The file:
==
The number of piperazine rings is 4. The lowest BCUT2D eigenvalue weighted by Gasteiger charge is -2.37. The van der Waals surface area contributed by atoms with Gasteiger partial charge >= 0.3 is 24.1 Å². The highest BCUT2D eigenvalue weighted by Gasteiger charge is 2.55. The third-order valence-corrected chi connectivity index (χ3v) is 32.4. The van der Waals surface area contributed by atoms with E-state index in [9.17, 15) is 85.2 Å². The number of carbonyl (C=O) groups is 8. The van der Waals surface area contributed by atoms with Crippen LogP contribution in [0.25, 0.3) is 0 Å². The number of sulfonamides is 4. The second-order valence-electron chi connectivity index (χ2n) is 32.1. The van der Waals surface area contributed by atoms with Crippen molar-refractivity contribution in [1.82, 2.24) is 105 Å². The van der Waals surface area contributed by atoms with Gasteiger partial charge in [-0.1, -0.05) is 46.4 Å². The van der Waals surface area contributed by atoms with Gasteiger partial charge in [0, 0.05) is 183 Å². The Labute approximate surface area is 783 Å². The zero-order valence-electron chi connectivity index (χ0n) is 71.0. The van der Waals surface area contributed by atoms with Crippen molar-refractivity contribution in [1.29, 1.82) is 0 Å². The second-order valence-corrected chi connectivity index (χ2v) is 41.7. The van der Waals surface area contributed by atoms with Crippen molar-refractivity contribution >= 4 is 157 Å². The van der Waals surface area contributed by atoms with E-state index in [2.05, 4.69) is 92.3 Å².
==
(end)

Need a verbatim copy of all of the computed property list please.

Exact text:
The number of piperazine rings is 4. The lowest BCUT2D eigenvalue weighted by Gasteiger charge is -2.37. The van der Waals surface area contributed by atoms with Gasteiger partial charge >= 0.3 is 24.1 Å². The highest BCUT2D eigenvalue weighted by Gasteiger charge is 2.55. The third-order valence-corrected chi connectivity index (χ3v) is 32.4. The van der Waals surface area contributed by atoms with E-state index in [9.17, 15) is 85.2 Å². The number of carbonyl (C=O) groups is 8. The van der Waals surface area contributed by atoms with Crippen LogP contribution in [0.25, 0.3) is 0 Å². The number of sulfonamides is 4. The second-order valence-electron chi connectivity index (χ2n) is 32.1. The van der Waals surface area contributed by atoms with Crippen molar-refractivity contribution in [1.82, 2.24) is 105 Å². The van der Waals surface area contributed by atoms with Gasteiger partial charge in [-0.1, -0.05) is 46.4 Å². The van der Waals surface area contributed by atoms with Gasteiger partial charge in [0, 0.05) is 183 Å². The Labute approximate surface area is 783 Å². The zero-order valence-electron chi connectivity index (χ0n) is 71.0. The van der Waals surface area contributed by atoms with Crippen molar-refractivity contribution in [1.29, 1.82) is 0 Å². The second-order valence-corrected chi connectivity index (χ2v) is 41.7. The van der Waals surface area contributed by atoms with Crippen molar-refractivity contribution >= 4 is 157 Å². The van der Waals surface area contributed by atoms with E-state index in [2.05, 4.69) is 92.3 Å².